•  What to do: With one foot elevated behind you using a bench, step, chair, bed, cat, dog or whatever you’ve got that slightly raised…. (that last bit was a joke by the way, please don’t call the RSPCA on me) hop forward a little and then, holding a weight in both hands, descend into the squat by bending your standing leg to lower your body towards the floor. Then push back up using your quads and hamsting muscles to return to the starting position. Repeat and swap legs. Tip: To maximise results try controling the negative (on the way down) by moving slowly into the squat then hold the position for five seconds and then drive through your front heel in a more explosive movement to return to the starting position.
  •  What: Walking Lunges
  •  How Many: 6-8 lengths of the gym with 15 second rests between.
  •  Equiptment: 12kg kettlebell
  •  What I do: Step and lunge continuously down one length of the gym, pausing briefly in the lowest part of each lunge, then turn around and walk back. Rest for 15 seconds and repeat as many times as you want. I normally do this 5 times each way! Tip: When lunging try not to let your knee make contact with the floor, this is easily done and doesn’t seem like a big deal but in the long run can cause major joint problems.

DSC00529Workout 2 will be in my next post so stay tuned! 

 If you liked this post drop me a comment for what you’d like next from Anna Vitality x

 



My Top Workout Apps

Whether your goal is to lose weight, become fitter, or to complete your first half marathon, these five apps are for SURE going to help you get to where you want to be.

Map My Run Trainer:
Ok so, I’ve been using this app for the last two weeks to help me plan when my cardio days are and to basically help to improve my overall stamina. It creates a training schedule organising where your rest days, short workouts, interval training sessions and long runs fall and provides you with runner’s tips which are great when it comes to what to eat and how to take care of your muscles after a run. Just what you need, eh?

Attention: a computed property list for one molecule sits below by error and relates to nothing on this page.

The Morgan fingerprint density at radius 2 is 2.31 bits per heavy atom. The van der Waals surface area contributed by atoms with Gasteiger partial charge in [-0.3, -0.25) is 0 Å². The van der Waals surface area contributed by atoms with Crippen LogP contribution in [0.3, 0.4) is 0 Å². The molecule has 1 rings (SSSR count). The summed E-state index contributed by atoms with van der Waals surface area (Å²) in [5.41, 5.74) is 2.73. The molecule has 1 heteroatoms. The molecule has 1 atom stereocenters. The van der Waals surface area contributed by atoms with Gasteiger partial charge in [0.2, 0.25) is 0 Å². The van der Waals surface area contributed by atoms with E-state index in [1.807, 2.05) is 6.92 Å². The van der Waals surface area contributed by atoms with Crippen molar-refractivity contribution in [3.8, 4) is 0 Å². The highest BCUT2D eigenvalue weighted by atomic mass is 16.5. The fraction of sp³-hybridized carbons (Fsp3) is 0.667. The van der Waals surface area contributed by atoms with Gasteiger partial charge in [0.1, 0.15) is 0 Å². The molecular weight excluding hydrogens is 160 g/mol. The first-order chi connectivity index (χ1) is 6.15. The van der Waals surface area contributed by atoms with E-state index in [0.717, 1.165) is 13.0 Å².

Nike Training Club:
Thinking about investing in a personal trainer? Well, don’t. Seriosuly. Don’t. Just download this app and you’re good to go. It has all the expert guidance and fitness tips you need as well as providing you with the motivation you need to really get fit. Like Map My Run, it too has personalised training plans that will help you get to where you want/need to be. Not only that but it also has workout videos that help with posture, form and general guidance.

8fit and Fitocracy:
To be honest, these two apps are both equally as effective and engaging when it comes to workout plans, ideas and nutritional advice. I recently downloaded both and with 8Fit I even went for the premium verison (as it has a 30 day free trail). I find that they’re both extremely personnalisable and are both great when it comes to needing that little bit of extra motivation.

FitStar by FitBit:
This one basically helps the FitBit lovers among us to get the most out of our gadgets. It syncs with your workouts, suggests new exercises and pushes you to the limits, encouraging you to work that little bit harder. Nice.

Womens Health: